Protestors demonstrate against Shropshire pension investment in fossil fuels
Environmental campaigners staged a demonstration outside Shropshire Council's headquarters to protest its pension fund investments in "climate-wrecking companies".
A dozen activists gathered outside Shirehall in Shrewsbury on the day the Shropshire County Pension Fund's annual meeting was being held inside.
The protestors, who wore funeral black and red, called on the council pension fund to stop investing in fossil fuel companies and those contributing to environmental destruction.
They also highlighted its involvement with BlackRock, an American global investment firm that has been criticised for contributing to tropical rainforest destruction.
The Pension Fund said it believed influencing companies "from the inside" was the most effective approach.
“We’re here to call out the hypocrisy of Shropshire Council,” said Jo Blackman from Extinction Rebellion Shrewsbury.
“In May this year they declared a Climate Emergency. Yet they are still investing their pensions in climate-wrecking companies that are pushing our planet towards destruction.”
Several protestors waved charred tree branches to symbolise the role of investment BlackRock in the recent Amazon wildfires. Others carried placards saying "No to dirty money pensions" and "Fund solutions not pollution".
Jo said: “We’ve all watched the apocalyptic scenes from the Amazon on the news. The fires are so big you can see them from space.
"The company financing that destruction is BlackRock and in the last financial year Shropshire County Pension Fund had £266 million invested with them.
“That means our council’s pension pot – which includes contributions from all our council taxes – is being invested to burn the Amazon rainforest, its wildlife and the indigenous peoples who live there.
"While the council is trying to be green by planting a few trees in Shropshire, it’s simultaneously supporting the mass burning of the world’s most important rainforest.”
Among those attending the annual meeting on Thursday was Mike Cripps, a pension fund member from Shrewsbury. He said: “I’m paying into the pension scheme and I’m worried about it being invested in fossil fuels.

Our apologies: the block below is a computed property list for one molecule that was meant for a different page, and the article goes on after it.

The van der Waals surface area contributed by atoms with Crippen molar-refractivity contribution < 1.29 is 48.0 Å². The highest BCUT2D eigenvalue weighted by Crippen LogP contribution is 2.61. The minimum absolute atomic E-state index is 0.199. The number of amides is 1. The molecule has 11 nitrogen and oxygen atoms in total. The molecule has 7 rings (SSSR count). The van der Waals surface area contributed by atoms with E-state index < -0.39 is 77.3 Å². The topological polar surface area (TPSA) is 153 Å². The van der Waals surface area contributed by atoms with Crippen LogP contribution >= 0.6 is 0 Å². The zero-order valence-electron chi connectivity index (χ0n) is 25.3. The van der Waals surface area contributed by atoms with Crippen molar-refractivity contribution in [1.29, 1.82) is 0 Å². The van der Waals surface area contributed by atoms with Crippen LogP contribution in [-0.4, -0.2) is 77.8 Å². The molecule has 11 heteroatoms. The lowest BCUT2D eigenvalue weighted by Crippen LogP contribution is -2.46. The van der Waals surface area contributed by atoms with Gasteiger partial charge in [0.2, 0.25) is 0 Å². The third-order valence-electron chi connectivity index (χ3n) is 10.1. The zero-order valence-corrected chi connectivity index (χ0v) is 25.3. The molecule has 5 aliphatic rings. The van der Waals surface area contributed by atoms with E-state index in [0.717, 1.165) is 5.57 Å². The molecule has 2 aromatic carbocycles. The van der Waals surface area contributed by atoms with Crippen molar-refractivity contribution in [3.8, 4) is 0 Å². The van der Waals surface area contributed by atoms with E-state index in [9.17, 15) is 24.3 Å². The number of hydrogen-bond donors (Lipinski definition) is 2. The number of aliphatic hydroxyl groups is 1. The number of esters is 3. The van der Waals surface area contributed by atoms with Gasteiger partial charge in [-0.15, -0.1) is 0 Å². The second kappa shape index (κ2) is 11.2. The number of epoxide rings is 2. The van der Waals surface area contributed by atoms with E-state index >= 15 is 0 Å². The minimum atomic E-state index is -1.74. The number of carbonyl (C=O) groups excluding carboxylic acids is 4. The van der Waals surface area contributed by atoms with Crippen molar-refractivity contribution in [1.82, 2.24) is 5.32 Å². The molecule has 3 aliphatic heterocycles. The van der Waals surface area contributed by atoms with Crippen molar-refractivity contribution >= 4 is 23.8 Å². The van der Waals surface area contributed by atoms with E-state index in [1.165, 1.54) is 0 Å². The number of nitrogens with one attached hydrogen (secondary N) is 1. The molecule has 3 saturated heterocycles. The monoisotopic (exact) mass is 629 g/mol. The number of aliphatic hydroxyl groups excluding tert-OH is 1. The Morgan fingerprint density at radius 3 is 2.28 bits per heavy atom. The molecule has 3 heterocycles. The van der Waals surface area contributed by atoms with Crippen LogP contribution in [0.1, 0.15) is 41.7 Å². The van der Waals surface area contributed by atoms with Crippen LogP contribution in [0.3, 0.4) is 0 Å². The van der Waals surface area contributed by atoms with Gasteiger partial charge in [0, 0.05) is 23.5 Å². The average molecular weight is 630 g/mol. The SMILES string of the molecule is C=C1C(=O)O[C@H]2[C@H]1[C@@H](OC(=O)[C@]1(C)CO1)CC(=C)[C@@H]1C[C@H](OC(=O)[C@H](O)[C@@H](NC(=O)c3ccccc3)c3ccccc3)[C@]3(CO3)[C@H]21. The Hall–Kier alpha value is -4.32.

"For one, it’s unethical. But my other concern is that it’s also a risky investment.
“Big investors are already pulling out of fossil fuels. According to Mark Carney, Governor of the Bank of England, firms who ignore climate crisis will go bankrupt.
"If Shropshire Council gets stuck with an unprofitable fund, then everyone’s council tax will have to go up to cover the losses. Do the people of Shropshire really want that to happen?”
Other UK council pension funds have already divested from fossil fuels, including Birmingham City Council and Powys County Council.
James Walton, Shropshire County Pension Fund’s scheme administrator, said: "Shropshire Council currently does not invest with BlackRock. Shropshire County Pension Fund has two separate mandates with Blackrock in their Fixed Income Global Opportunities Fund and their Fund of Hedge Fund Strategy.
“The Pension Committee has an overriding duty to consider its financial responsibilities above any other considerations but it remains committed to important issues such as Responsible Investment, ESG issues and climate change issues.
"It therefore does not restrict its investment managers in the companies in which they can invest as this is contrary to the overriding financial responsibility of the Pension Committee.
“Although the fund does not restrict its managers in the investments they make, it takes corporate governance and environmental and social responsibility seriously.
"The Pension Committee believes it is more important to influence company behaviour from the inside as a shareholder."
Mr Walton highlighted the fund's membership of the Local Authority Pension Fund Forum (LAPFF), which recognises fossil fuel extraction as an "investment risk", and said BMO Global Asset Management, which the fund employs, has "been at the forefront of raising concerns around potential asset stranding with a wide range of companies".
Mr Walton added: “In conclusion, the Fund takes seriously its obligations to pension fund members through its engagement policies and LAPFF membership but it does not restrict investment managers from investing in companies which they feel will produce the best financial returns for the Fund."
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